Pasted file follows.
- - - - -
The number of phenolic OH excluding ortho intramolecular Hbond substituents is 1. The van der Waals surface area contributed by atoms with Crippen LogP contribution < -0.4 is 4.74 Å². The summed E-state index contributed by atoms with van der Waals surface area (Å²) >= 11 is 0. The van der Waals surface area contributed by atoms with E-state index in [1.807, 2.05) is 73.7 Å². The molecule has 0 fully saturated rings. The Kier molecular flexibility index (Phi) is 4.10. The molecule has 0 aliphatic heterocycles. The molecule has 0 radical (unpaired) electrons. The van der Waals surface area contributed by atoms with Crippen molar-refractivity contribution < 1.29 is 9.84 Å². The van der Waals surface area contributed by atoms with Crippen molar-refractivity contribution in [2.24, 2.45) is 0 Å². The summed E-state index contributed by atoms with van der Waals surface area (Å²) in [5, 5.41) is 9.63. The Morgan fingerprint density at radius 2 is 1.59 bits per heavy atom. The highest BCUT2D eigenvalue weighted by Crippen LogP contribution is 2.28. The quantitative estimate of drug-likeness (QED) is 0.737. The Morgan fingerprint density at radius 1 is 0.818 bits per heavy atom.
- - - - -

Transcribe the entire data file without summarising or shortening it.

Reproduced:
The number of phenolic OH excluding ortho intramolecular Hbond substituents is 1. The van der Waals surface area contributed by atoms with Crippen LogP contribution < -0.4 is 4.74 Å². The summed E-state index contributed by atoms with van der Waals surface area (Å²) >= 11 is 0. The van der Waals surface area contributed by atoms with E-state index in [1.807, 2.05) is 73.7 Å². The molecule has 0 fully saturated rings. The Kier molecular flexibility index (Phi) is 4.10. The molecule has 0 aliphatic heterocycles. The molecule has 0 radical (unpaired) electrons. The van der Waals surface area contributed by atoms with Crippen molar-refractivity contribution < 1.29 is 9.84 Å². The van der Waals surface area contributed by atoms with Crippen molar-refractivity contribution in [2.24, 2.45) is 0 Å². The summed E-state index contributed by atoms with van der Waals surface area (Å²) in [5, 5.41) is 9.63. The Morgan fingerprint density at radius 2 is 1.59 bits per heavy atom. The highest BCUT2D eigenvalue weighted by Crippen LogP contribution is 2.28. The quantitative estimate of drug-likeness (QED) is 0.737. The Morgan fingerprint density at radius 1 is 0.818 bits per heavy atom.